US acknowledges missteps in handoff of Libya mission to NATO control

A senior Pentagon official has acknowledged missteps as the U.S. handed off control of the Libya mission to NATO.

As the alliance was taking over, “there were some headquarter staff issues in terms of intelligence fusion and targeting,” Undersecretary of Defense for Policy Michèle Flournoy said Thursday.

Flournoy said those “early bumps in the road” have been ironed out, adding the mission now is “working very smoothly.” The Pentagon official made the remarks in a wide-ranging interview with Charlie Rose on PBS.

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Libyan opposition leaders have panned NATO for failing to properly assist rebel forces ever since the allied command took over the mission from the U.S.

Rebels fighting Col. Moammar Gadhafi's forces have been unable to make gains, and the war in Libya appears to be a stalemate thus far. 

Sen. John McCain (R-Ariz.) on Friday visited the Libyan rebels' power base of Benghazi, one day after the administration announced it would send in Predator drones to attack Gadhafi's forces. 

The Obama administration has come under criticism from Republicans and Democrats alike since it began air strikes on Libya as part of an action authorized by the United Nations.

Obama took pains when the mission began to say that the U.S. would eventually take a backseat to other forces, but attacks on the U.S. involvement have continued.

Flournoy dismissed criticism from some members of Congress who have questioned whether Washington knows enough to distinguish between the rebel fighters and the Transitional National Council, the top opposition group based in the eastern portion of the nation.

“It’s a mixture of people. Many of them have had experience, you know, in government before as former ministers. A number of them are prominent leaders of civic society,” said Flournoy, who sought to provide a detailed description of anti-Gadhafi forces.

As for rebel fighters, she said, “there are a number on the military side that are actually defectors. They switched sides from the regime once it began attacking the population — they couldn't abide it.” 

Administration officials have been “very impressed” with opposition members’ ideas about fashioning a new Libyan constitution and forming “representative bodies,” said Flournoy, who is considered a dark-horse candidate to replace Defense Secretary Robert Gates when he retires this year.

Rebels in Libya have fought for recognition from Washington, and the Transitional National Council this week formally registered to lobby the government as a foreign agent. Foreign governments are required to do this under U.S. law, and the move could help the rebels gain legitimacy in Washington.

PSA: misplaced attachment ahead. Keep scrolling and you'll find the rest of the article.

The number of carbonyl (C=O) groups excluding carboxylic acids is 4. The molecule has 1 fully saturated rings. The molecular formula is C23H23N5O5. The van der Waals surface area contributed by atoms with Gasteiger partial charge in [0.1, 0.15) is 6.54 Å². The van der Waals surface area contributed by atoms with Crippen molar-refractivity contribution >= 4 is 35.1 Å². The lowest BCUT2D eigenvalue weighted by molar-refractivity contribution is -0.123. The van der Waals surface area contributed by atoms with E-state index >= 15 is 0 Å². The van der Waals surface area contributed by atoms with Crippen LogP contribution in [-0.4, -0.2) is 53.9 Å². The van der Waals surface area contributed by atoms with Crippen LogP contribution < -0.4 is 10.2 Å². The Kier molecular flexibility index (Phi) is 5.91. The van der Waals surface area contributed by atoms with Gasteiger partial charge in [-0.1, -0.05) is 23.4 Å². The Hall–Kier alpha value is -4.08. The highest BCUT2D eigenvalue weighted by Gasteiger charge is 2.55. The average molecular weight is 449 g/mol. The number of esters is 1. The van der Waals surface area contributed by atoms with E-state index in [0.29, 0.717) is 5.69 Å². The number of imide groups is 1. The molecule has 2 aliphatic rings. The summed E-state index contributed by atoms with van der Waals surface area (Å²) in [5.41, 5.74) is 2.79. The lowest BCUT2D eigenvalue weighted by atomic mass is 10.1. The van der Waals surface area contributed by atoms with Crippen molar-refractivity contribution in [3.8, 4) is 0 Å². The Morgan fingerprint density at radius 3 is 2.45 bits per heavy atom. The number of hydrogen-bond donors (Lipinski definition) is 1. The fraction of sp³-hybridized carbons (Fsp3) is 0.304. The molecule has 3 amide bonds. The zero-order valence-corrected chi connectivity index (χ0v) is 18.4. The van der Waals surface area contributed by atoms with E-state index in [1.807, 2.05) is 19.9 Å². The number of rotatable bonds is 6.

The filing says Ali Aujali will be representing the opposition group as the council's ambassador and official representative to the United States. Aujali resigned as Libya’s ambassador to the U.S. last month after Gadhafi tried to quell the rebel uprising.

Flournoy also discussed the state of the Afghanistan war, saying the Obama administration expects more support from Pakistan.

Pakistani officials have been “uneven” in putting pressure on Taliban elements that have set up shop on their soil, Flournoy said.

U.S. officials have determined Pakistani officials “aren’t in a position” to assert “sovereignty and control over their territory,” she said.

A proposed $3 billion 2012 civilian and military aid package is designed to help change that, Flournoy added. If approved by Congress, $1.6 billion of that is slated to go to the Pakistani military and law enforcement entities, according to U.S. budget documents.

But some lawmakers want to reduce the amount Washington sends to Pakistan each year unless officials there track closer to Washington’s whims.

“Pakistan must also do more to meet pressing U.S. concerns,” Rep. Ileana Ros-Lehtinen (R-Fla.), House Foreign Relations Committee chairwoman, said in March.

Islamabad should move “away from armed proxies and toward constructive and legitimate political partners,” Ros-Lehtinen said.

Pakistani officials say they want “Congress to support the level of assistance that we provide to them — both civilian and military,” Flournoy said.

But first, Pakistan has to meet “certain expectations,” including “cooperation in counterterrorism, whether it’s abiding by human-rights standards, whether it’s dealing with the IMF … to make economic reforms.”

Flournoy said Washington cannot stop working with Pakistan, even though leaders there are using “tactics” the administration does not like in dealing with Taliban elements on their soil.

“We cannot walk away from this. We don’t have a choice here,” she said. “This is a country that is very important to us, that is very important to our success in the region.”


—This story was posted at 9:05 a.m. and updated at 12:36 p.m.